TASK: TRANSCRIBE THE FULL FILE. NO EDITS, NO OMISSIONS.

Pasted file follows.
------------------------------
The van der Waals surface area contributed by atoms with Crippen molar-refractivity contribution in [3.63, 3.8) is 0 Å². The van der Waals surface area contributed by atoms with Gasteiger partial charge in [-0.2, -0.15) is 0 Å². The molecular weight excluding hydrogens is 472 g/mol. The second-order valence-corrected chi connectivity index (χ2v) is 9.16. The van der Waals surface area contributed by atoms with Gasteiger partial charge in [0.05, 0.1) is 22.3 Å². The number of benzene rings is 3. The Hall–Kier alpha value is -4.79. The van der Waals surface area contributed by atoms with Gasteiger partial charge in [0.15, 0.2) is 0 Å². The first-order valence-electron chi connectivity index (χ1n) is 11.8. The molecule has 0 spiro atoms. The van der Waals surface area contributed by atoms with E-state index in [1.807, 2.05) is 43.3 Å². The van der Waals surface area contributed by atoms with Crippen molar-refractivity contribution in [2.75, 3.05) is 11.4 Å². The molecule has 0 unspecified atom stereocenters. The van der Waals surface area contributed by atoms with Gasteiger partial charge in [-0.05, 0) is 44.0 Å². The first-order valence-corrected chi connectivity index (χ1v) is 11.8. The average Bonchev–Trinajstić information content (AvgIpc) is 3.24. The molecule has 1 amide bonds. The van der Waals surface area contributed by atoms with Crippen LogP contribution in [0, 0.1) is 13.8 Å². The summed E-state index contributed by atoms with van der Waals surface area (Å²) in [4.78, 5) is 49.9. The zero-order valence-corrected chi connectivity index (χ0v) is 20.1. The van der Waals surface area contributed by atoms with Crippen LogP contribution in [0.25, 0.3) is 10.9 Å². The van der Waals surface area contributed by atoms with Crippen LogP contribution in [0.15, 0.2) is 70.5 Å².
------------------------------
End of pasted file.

The van der Waals surface area contributed by atoms with Crippen molar-refractivity contribution in [3.63, 3.8) is 0 Å². The van der Waals surface area contributed by atoms with Gasteiger partial charge in [-0.2, -0.15) is 0 Å². The molecular weight excluding hydrogens is 472 g/mol. The second-order valence-corrected chi connectivity index (χ2v) is 9.16. The van der Waals surface area contributed by atoms with Gasteiger partial charge in [0.05, 0.1) is 22.3 Å². The number of benzene rings is 3. The Hall–Kier alpha value is -4.79. The van der Waals surface area contributed by atoms with Gasteiger partial charge in [0.15, 0.2) is 0 Å². The first-order valence-electron chi connectivity index (χ1n) is 11.8. The molecule has 0 spiro atoms. The van der Waals surface area contributed by atoms with E-state index in [1.807, 2.05) is 43.3 Å². The van der Waals surface area contributed by atoms with Crippen molar-refractivity contribution in [2.75, 3.05) is 11.4 Å². The molecule has 0 unspecified atom stereocenters. The van der Waals surface area contributed by atoms with Gasteiger partial charge in [-0.05, 0) is 44.0 Å². The first-order valence-corrected chi connectivity index (χ1v) is 11.8. The average Bonchev–Trinajstić information content (AvgIpc) is 3.24. The molecule has 1 amide bonds. The van der Waals surface area contributed by atoms with Crippen LogP contribution in [0, 0.1) is 13.8 Å². The summed E-state index contributed by atoms with van der Waals surface area (Å²) in [4.78, 5) is 49.9. The zero-order valence-corrected chi connectivity index (χ0v) is 20.1. The van der Waals surface area contributed by atoms with Crippen LogP contribution in [0.25, 0.3) is 10.9 Å². The van der Waals surface area contributed by atoms with Crippen LogP contribution in [0.15, 0.2) is 70.5 Å².